The Short Attention Span is a Myth
Here’s why you shouldn’t create content that caters to it
Have you heard social media marketing experts tell you to create content that ‘hooks, baits and holds’ people’s attention in less than 10 seconds?
Yes; it’s exactly like comparing people to fish.
They ask you to do this with enticing headlines, scroll-stopping videos, and eyeball-grabbing content. Their logic is that people have short attention spans and you need to do everything to ‘seize’ their limited attention. No wonder reels are aggressively promoted on the Instagram platform or ‘shorts’ on YouTube are constantly pushed into people’s feeds.
The Goldfish Myth
They back this up with a study done in 2015 that compared the attention of people online to that of a goldfish, saying it lasts less than 9 seconds. (There’s a reason that story isn’t factually correct, but mostly, let’s stop blaming innocent fish so that people can sell their products or services!)
But what if you didn’t do anything of the sort? What if you were to write thoughtful content that filled the entire Instagram caption space, all 2200 characters of it? And what if you didn’t have to battle an algorithm, use hashtags, or post at the best times to capture people’s attention?
Serve Your Audience
When you follow this strategy of truly serving your audience, you’d observe that something fascinating happens.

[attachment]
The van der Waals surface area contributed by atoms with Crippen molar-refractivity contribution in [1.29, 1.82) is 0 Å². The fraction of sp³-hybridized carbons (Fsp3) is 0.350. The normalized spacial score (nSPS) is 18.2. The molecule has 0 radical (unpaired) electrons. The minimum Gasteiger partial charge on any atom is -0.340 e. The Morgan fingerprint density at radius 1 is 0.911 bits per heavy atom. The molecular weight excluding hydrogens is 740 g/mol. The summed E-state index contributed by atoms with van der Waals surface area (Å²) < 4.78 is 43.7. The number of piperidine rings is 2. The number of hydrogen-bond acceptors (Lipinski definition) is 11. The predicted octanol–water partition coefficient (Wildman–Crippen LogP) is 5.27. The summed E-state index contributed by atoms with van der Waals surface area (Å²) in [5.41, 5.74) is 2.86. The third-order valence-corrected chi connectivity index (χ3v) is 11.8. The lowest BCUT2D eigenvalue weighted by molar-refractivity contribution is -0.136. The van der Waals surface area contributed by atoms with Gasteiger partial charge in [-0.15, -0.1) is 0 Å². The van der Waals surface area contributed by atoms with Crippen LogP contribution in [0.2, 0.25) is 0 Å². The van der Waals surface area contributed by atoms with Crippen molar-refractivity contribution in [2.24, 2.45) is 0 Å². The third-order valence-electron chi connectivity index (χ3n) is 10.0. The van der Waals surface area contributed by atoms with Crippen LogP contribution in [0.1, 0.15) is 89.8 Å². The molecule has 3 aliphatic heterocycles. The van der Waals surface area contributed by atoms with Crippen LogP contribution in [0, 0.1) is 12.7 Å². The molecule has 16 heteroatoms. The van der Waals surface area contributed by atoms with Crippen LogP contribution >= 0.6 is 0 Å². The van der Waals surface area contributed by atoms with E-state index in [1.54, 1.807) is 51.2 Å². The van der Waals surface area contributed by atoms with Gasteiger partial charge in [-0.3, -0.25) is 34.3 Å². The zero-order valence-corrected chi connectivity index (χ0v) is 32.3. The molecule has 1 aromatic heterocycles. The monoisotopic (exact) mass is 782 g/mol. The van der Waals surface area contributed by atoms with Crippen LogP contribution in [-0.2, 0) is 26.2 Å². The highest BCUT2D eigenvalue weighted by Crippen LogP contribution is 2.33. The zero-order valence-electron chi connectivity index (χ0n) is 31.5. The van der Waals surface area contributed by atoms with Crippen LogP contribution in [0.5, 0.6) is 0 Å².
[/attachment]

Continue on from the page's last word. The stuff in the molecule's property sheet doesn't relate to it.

- Your true audience connects with your work.
- They stick around to read your work.
- They search for your content, if they can’t find it, to ensure that they stay connected to your work.
That’s why I deliberately write long-form content, mostly on my website and sometimes here, on Medium. It’s why I take the time to write longer captions on my Instagram posts and even listen to podcasts that last for 2 hours or more. I don’t listen to them at 2x or 4x speed either. Where’s the joy in that? What earthly purpose do we gain from listening to a podcast at 4x speed? Perhaps a tick mark on an imaginary to-do list that says you’ve listened to a podcast today?
But is it worth it?
There’s a value and purpose in deep work and long attention spans, but most of it isn’t given enough coverage in the mainstream media.
Let’s believe in people
Let us not feed the illusion that content has to be short, grabby, and brief to engage with people. It’s perpetuating a myth that people are always distracted and unwilling to focus on anything long enough.
If that were true, nobody would read a book or spend their days watching a slow movie that is all about storytelling or sit through a two-hour performance at their local theatre. Yet, people do it, don’t they?
The truth is that people will pay attention to something or someone if the work deeply resonates with them. The more you follow the conventional path of marketing to short attention spans, the more you feed the beast of short attention.
Instead, focus on creating content you’re proud of and believe in wholly. As for the audience? Believe me, they will find you, read all the way to the very end and nod along as they identify with what you’ve created.
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